By Chris McGuire | September 26th, 2019
Over the past few weeks, the travel industry has been rocked by some high impact shock announcements.
First came the news that the Malvern Group, parent company to the LateRooms and Superbreaks brands, was going into administration.
Then came the demise of Amoma.com. While this is obviously sad news for the company’s employees, I suspect few hoteliers will mourn its passing – Amoma has proved a constant source of headaches over the years for those trying to ensure online rate parity.
And then this week we saw the collapse of Thomas Cook; the British travel agency founded in 1842 and original pioneer of the package holiday. News of Thomas Cook’s undoing has been looked on more sympathetically and it is a great shame to see one of the UK’s great travel institutions go under.
What were the causes for collapse?
While Brexit may not have helped Thomas Cook, their troubles started long before – with the rise of the internet as a method for travel booking taking over from the traditional high street travel agent.
Similarly, Amoma and Malvern ran into issues because of stiff competition from the big OTAs and online price comparison sites.
All three cases feed into a larger story – a lack of innovation or ability to move with the times resulting in the consolidation of power into the hands of a few big travel brands.
LateRooms, for example, was hugely successful 10 years ago but over time struggled to find its position as the bigger OTA brands (booking.com in particular) outpaced them. Amoma’s business model of sell-cheap, low-commission just proved unviable with the rise of metasearch sites and price comparison becoming more commonly used when booking online.
Thomas Cook, sadly, struggled to adapt and compete in the fast-moving digital space while being burdened by the costs of real estate, physical assets and volatile market conditions.
What does this mean for the future of travel booking?
Change can bring new challenges.
While at first sight, hoteliers might see the end of Amoma as a positive, it could simply mean that the challenges of online rate parity have just moved into a new realm. Indeed, with Booking.com having launched their Booking.basic feature in the last year, we’re now seeing not-intended-for-public-sale wholesale rates appearing on the world’s largest OTA; that must be a cause for concern. The deep-rooted industry problem that allowed Amoma to undercut hotels’ own rates remains and the battle for parity and industry change, continues.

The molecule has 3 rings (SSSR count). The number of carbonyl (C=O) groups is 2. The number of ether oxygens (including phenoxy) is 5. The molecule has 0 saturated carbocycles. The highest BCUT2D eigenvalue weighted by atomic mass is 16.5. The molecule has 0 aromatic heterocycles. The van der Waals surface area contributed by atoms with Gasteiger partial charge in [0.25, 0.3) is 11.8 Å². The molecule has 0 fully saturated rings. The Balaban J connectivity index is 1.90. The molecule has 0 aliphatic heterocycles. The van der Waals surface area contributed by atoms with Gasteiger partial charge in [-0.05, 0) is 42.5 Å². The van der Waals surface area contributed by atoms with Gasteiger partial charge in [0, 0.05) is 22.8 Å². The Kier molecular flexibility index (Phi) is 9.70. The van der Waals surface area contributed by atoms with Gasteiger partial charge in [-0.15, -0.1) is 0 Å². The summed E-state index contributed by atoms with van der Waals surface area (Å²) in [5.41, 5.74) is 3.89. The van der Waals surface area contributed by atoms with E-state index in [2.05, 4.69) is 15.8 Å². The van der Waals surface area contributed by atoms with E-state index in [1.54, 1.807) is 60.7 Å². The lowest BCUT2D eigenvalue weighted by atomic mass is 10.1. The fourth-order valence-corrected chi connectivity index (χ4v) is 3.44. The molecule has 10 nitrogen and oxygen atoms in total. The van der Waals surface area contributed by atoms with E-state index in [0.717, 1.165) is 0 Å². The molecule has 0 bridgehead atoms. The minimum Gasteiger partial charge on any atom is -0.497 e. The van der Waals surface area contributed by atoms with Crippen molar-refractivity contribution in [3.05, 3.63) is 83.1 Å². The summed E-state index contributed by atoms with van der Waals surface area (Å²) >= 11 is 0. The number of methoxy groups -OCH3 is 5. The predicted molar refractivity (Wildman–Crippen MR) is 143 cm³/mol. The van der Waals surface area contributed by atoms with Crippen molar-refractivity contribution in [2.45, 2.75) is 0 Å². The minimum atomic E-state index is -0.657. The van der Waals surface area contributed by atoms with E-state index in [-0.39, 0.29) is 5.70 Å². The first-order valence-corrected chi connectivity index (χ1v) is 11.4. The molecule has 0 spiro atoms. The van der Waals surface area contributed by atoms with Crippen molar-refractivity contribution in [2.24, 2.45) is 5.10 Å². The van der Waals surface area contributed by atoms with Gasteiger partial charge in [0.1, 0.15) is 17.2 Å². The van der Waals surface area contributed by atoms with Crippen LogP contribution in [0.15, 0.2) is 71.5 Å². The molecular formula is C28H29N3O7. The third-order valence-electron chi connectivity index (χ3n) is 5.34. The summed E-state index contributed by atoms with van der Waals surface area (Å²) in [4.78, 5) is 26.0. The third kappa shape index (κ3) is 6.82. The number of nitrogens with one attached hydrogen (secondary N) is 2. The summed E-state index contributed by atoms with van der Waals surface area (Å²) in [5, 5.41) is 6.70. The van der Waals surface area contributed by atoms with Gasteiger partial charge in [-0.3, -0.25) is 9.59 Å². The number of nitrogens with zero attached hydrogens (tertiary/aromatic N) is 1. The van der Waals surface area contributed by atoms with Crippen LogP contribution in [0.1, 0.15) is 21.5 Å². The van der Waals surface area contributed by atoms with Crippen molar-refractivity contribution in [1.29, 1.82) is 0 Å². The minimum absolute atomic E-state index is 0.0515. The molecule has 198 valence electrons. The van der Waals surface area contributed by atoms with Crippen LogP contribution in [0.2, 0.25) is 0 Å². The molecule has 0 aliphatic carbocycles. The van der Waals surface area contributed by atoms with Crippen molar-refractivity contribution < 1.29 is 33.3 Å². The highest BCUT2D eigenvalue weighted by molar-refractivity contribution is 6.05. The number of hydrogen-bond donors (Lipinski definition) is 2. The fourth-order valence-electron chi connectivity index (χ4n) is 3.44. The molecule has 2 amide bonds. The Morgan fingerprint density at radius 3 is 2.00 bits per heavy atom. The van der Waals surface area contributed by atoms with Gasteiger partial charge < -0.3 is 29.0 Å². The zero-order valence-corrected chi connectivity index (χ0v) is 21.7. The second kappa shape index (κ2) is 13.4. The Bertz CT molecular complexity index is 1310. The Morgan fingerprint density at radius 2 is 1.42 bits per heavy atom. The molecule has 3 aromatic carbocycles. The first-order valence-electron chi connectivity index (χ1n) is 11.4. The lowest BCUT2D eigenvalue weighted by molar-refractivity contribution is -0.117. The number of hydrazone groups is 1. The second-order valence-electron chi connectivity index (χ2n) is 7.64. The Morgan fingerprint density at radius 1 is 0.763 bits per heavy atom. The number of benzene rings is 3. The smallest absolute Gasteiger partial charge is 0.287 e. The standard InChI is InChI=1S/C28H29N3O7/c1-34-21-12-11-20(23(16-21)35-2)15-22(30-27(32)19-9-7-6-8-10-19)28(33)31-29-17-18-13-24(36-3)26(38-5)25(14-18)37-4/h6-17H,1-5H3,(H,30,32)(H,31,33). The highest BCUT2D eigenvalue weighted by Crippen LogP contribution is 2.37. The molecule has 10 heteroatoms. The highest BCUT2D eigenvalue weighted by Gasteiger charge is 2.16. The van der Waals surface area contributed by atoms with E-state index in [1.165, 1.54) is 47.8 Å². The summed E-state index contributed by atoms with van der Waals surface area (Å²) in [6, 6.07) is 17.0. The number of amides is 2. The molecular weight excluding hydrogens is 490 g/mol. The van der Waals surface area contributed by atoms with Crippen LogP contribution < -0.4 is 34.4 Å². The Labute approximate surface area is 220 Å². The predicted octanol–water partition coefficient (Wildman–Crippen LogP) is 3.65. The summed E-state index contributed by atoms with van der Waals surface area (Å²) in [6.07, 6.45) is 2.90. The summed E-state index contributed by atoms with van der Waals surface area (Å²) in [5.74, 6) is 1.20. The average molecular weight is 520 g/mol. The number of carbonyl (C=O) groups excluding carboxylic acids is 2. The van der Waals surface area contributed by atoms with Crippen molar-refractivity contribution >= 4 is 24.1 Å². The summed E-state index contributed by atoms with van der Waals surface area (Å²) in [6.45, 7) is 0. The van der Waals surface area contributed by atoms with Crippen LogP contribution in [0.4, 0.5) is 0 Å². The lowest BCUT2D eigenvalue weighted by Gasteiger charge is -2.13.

And with booking.com holding more of the cards, it is going to prove challenging for hoteliers to push back and defend their rates.
Meanwhile, Google has recently launched Google Trips, giving more prominence to Metasearch and their “Book on Google” features – so travellers could book a stay at a hotel without ever interacting directly with a hotel or travel agent. (Worth noting that “Book on Google” was largely done in conjunction with Amoma, but now features rates from Travelocity and Orbitz – it will be interesting to see if these sites fair better from this partnership).
It’s understandable why Booking.com and Google have made these developments – they are simply seeking to offer the best solution they can to their customers; although it does feel like this sometimes is at the expense of their partners, the hotels without whom they couldn’t operate.
An optimistic view…
While it would be easy to be pessimistic and take the view that travel booking is ever-increasingly profiting booking.com, Google et al at the expense of the operator, at 80 DAYS we take a different view.
We may not be able to beat the OTAs at their own game but we can make a real difference in helping travel businesses connect with their customers.
And at the end of the day, it’s a service industry and so customer service must sit at the heart of any success story.
If your travel business is looking to engage with existing & potential customers more, we’d love to chat! Please do just get in touch